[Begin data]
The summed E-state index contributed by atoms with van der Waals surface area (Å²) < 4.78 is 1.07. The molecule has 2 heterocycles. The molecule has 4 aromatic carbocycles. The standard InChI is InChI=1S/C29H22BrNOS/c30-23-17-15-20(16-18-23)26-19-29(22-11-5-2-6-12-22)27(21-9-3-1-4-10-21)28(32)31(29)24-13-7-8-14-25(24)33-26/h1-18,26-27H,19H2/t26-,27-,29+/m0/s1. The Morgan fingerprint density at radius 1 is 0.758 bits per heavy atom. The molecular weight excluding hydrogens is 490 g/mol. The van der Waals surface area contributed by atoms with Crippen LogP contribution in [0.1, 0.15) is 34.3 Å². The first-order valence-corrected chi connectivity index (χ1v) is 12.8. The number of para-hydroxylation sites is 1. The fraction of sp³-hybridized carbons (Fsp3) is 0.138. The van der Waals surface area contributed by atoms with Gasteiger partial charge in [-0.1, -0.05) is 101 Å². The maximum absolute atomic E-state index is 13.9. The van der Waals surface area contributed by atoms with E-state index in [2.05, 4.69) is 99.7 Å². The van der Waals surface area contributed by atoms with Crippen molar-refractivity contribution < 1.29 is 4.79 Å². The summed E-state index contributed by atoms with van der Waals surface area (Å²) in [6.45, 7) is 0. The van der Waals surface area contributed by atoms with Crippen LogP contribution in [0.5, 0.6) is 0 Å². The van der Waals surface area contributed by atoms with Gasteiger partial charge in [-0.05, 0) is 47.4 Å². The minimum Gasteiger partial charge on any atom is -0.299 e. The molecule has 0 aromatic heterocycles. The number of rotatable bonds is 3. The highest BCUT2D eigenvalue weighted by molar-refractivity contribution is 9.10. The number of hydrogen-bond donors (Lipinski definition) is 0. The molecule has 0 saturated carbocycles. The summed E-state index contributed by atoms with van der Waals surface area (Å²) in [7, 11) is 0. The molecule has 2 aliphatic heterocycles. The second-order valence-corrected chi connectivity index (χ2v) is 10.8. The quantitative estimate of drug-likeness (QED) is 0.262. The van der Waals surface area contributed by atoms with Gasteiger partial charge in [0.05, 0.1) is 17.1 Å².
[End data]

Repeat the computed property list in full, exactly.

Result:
The summed E-state index contributed by atoms with van der Waals surface area (Å²) < 4.78 is 1.07. The molecule has 2 heterocycles. The molecule has 4 aromatic carbocycles. The standard InChI is InChI=1S/C29H22BrNOS/c30-23-17-15-20(16-18-23)26-19-29(22-11-5-2-6-12-22)27(21-9-3-1-4-10-21)28(32)31(29)24-13-7-8-14-25(24)33-26/h1-18,26-27H,19H2/t26-,27-,29+/m0/s1. The Morgan fingerprint density at radius 1 is 0.758 bits per heavy atom. The molecular weight excluding hydrogens is 490 g/mol. The van der Waals surface area contributed by atoms with Crippen LogP contribution in [0.1, 0.15) is 34.3 Å². The first-order valence-corrected chi connectivity index (χ1v) is 12.8. The number of para-hydroxylation sites is 1. The fraction of sp³-hybridized carbons (Fsp3) is 0.138. The van der Waals surface area contributed by atoms with Gasteiger partial charge in [-0.1, -0.05) is 101 Å². The maximum absolute atomic E-state index is 13.9. The van der Waals surface area contributed by atoms with E-state index in [2.05, 4.69) is 99.7 Å². The van der Waals surface area contributed by atoms with Crippen molar-refractivity contribution < 1.29 is 4.79 Å². The summed E-state index contributed by atoms with van der Waals surface area (Å²) in [6.45, 7) is 0. The van der Waals surface area contributed by atoms with Crippen LogP contribution in [0.5, 0.6) is 0 Å². The van der Waals surface area contributed by atoms with Gasteiger partial charge in [-0.05, 0) is 47.4 Å². The minimum Gasteiger partial charge on any atom is -0.299 e. The molecule has 0 aromatic heterocycles. The number of rotatable bonds is 3. The highest BCUT2D eigenvalue weighted by molar-refractivity contribution is 9.10. The number of hydrogen-bond donors (Lipinski definition) is 0. The molecule has 0 saturated carbocycles. The summed E-state index contributed by atoms with van der Waals surface area (Å²) in [7, 11) is 0. The molecule has 2 aliphatic heterocycles. The second-order valence-corrected chi connectivity index (χ2v) is 10.8. The quantitative estimate of drug-likeness (QED) is 0.262. The van der Waals surface area contributed by atoms with Gasteiger partial charge in [0.05, 0.1) is 17.1 Å².